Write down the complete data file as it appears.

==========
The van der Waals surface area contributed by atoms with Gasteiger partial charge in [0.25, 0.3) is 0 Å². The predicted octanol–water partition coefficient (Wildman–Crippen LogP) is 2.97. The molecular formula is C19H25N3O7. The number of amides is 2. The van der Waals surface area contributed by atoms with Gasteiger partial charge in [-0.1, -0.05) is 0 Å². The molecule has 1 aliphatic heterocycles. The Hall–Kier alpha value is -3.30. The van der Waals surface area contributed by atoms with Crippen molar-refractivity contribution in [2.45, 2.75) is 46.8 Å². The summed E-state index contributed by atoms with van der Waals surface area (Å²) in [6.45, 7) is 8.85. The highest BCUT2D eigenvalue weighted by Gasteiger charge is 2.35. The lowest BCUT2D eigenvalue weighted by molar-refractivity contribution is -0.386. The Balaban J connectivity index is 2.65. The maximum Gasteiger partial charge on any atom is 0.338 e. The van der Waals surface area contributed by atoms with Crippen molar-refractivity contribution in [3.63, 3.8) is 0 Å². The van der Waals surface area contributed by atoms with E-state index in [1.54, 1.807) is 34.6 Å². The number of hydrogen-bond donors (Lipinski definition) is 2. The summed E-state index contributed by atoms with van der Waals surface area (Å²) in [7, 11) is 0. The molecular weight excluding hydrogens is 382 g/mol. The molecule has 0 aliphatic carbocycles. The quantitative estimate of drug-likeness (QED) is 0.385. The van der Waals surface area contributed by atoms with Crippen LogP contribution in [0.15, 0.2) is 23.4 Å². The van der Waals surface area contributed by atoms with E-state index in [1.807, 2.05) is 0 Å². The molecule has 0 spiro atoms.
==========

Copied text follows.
The van der Waals surface area contributed by atoms with Gasteiger partial charge in [0.25, 0.3) is 0 Å². The predicted octanol–water partition coefficient (Wildman–Crippen LogP) is 2.97. The molecular formula is C19H25N3O7. The number of amides is 2. The van der Waals surface area contributed by atoms with Gasteiger partial charge in [-0.1, -0.05) is 0 Å². The molecule has 1 aliphatic heterocycles. The Hall–Kier alpha value is -3.30. The van der Waals surface area contributed by atoms with Crippen molar-refractivity contribution in [2.45, 2.75) is 46.8 Å². The summed E-state index contributed by atoms with van der Waals surface area (Å²) in [6.45, 7) is 8.85. The highest BCUT2D eigenvalue weighted by Gasteiger charge is 2.35. The lowest BCUT2D eigenvalue weighted by molar-refractivity contribution is -0.386. The Balaban J connectivity index is 2.65. The maximum Gasteiger partial charge on any atom is 0.338 e. The van der Waals surface area contributed by atoms with Crippen molar-refractivity contribution in [3.63, 3.8) is 0 Å². The van der Waals surface area contributed by atoms with E-state index in [1.54, 1.807) is 34.6 Å². The number of hydrogen-bond donors (Lipinski definition) is 2. The summed E-state index contributed by atoms with van der Waals surface area (Å²) in [7, 11) is 0. The molecular weight excluding hydrogens is 382 g/mol. The molecule has 0 aliphatic carbocycles. The quantitative estimate of drug-likeness (QED) is 0.385. The van der Waals surface area contributed by atoms with Crippen LogP contribution in [0.15, 0.2) is 23.4 Å². The van der Waals surface area contributed by atoms with E-state index in [1.807, 2.05) is 0 Å². The molecule has 0 spiro atoms.